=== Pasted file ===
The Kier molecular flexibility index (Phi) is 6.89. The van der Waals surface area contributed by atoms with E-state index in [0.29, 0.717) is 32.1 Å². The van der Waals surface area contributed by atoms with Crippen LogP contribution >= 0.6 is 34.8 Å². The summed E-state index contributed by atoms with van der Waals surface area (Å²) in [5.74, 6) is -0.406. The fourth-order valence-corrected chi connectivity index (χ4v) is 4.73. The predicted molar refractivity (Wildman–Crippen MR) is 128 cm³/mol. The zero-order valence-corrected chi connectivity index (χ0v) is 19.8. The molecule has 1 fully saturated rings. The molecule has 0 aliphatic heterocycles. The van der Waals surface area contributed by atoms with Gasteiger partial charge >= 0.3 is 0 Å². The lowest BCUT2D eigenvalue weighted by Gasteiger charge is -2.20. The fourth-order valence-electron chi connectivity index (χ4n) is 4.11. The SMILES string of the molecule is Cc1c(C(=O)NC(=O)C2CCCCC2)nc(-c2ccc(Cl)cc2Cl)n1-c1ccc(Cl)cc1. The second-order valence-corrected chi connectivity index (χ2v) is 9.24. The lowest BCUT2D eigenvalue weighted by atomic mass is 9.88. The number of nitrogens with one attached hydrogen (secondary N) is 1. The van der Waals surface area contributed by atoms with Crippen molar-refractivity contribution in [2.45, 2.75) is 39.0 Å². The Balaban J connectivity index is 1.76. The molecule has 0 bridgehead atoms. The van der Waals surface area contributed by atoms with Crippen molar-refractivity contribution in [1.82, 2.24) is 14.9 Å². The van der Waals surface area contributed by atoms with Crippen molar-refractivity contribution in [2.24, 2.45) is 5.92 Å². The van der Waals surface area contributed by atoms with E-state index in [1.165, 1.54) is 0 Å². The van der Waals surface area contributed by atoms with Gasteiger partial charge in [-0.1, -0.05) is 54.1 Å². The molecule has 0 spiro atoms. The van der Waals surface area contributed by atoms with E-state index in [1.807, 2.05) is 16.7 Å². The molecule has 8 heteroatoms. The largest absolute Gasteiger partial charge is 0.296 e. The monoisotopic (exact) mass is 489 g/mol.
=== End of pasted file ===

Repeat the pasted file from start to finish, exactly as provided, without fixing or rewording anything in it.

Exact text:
The Kier molecular flexibility index (Phi) is 6.89. The van der Waals surface area contributed by atoms with E-state index in [0.29, 0.717) is 32.1 Å². The van der Waals surface area contributed by atoms with Crippen LogP contribution >= 0.6 is 34.8 Å². The summed E-state index contributed by atoms with van der Waals surface area (Å²) in [5.74, 6) is -0.406. The fourth-order valence-corrected chi connectivity index (χ4v) is 4.73. The predicted molar refractivity (Wildman–Crippen MR) is 128 cm³/mol. The zero-order valence-corrected chi connectivity index (χ0v) is 19.8. The molecule has 1 fully saturated rings. The molecule has 0 aliphatic heterocycles. The van der Waals surface area contributed by atoms with Gasteiger partial charge >= 0.3 is 0 Å². The lowest BCUT2D eigenvalue weighted by Gasteiger charge is -2.20. The fourth-order valence-electron chi connectivity index (χ4n) is 4.11. The SMILES string of the molecule is Cc1c(C(=O)NC(=O)C2CCCCC2)nc(-c2ccc(Cl)cc2Cl)n1-c1ccc(Cl)cc1. The second-order valence-corrected chi connectivity index (χ2v) is 9.24. The lowest BCUT2D eigenvalue weighted by atomic mass is 9.88. The number of nitrogens with one attached hydrogen (secondary N) is 1. The van der Waals surface area contributed by atoms with Crippen molar-refractivity contribution in [2.45, 2.75) is 39.0 Å². The Balaban J connectivity index is 1.76. The molecule has 0 bridgehead atoms. The van der Waals surface area contributed by atoms with Crippen molar-refractivity contribution in [1.82, 2.24) is 14.9 Å². The van der Waals surface area contributed by atoms with Crippen molar-refractivity contribution in [2.24, 2.45) is 5.92 Å². The van der Waals surface area contributed by atoms with E-state index in [1.165, 1.54) is 0 Å². The van der Waals surface area contributed by atoms with Gasteiger partial charge in [-0.1, -0.05) is 54.1 Å². The molecule has 0 spiro atoms. The van der Waals surface area contributed by atoms with E-state index in [1.807, 2.05) is 16.7 Å². The molecule has 8 heteroatoms. The largest absolute Gasteiger partial charge is 0.296 e. The monoisotopic (exact) mass is 489 g/mol.